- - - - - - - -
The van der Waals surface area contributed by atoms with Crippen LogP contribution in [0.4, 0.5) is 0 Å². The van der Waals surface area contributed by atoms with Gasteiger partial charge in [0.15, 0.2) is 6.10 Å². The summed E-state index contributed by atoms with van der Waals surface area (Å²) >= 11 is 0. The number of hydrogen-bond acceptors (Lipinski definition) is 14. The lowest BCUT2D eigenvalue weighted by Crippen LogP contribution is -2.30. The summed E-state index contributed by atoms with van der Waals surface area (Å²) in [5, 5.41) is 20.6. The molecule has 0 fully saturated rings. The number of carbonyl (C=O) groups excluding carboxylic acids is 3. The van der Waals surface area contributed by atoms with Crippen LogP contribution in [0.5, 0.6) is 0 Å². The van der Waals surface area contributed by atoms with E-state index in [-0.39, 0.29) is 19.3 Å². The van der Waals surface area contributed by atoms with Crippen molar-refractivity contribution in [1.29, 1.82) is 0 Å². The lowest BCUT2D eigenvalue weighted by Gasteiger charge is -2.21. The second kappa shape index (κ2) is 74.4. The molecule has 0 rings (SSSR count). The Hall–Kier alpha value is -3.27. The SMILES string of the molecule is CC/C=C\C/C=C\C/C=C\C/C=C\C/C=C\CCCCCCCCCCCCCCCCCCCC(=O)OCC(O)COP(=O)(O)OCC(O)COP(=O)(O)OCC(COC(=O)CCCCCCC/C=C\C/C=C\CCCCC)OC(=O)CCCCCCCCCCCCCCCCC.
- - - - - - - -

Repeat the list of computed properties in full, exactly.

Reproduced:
The van der Waals surface area contributed by atoms with Crippen LogP contribution in [0.4, 0.5) is 0 Å². The van der Waals surface area contributed by atoms with Gasteiger partial charge in [0.15, 0.2) is 6.10 Å². The summed E-state index contributed by atoms with van der Waals surface area (Å²) >= 11 is 0. The number of hydrogen-bond acceptors (Lipinski definition) is 14. The lowest BCUT2D eigenvalue weighted by Crippen LogP contribution is -2.30. The summed E-state index contributed by atoms with van der Waals surface area (Å²) in [5, 5.41) is 20.6. The molecule has 0 fully saturated rings. The number of carbonyl (C=O) groups excluding carboxylic acids is 3. The van der Waals surface area contributed by atoms with Crippen LogP contribution in [0.5, 0.6) is 0 Å². The van der Waals surface area contributed by atoms with E-state index in [-0.39, 0.29) is 19.3 Å². The van der Waals surface area contributed by atoms with Crippen molar-refractivity contribution in [1.29, 1.82) is 0 Å². The lowest BCUT2D eigenvalue weighted by Gasteiger charge is -2.21. The second kappa shape index (κ2) is 74.4. The molecule has 0 rings (SSSR count). The Hall–Kier alpha value is -3.27. The SMILES string of the molecule is CC/C=C\C/C=C\C/C=C\C/C=C\C/C=C\CCCCCCCCCCCCCCCCCCCC(=O)OCC(O)COP(=O)(O)OCC(O)COP(=O)(O)OCC(COC(=O)CCCCCCC/C=C\C/C=C\CCCCC)OC(=O)CCCCCCCCCCCCCCCCC.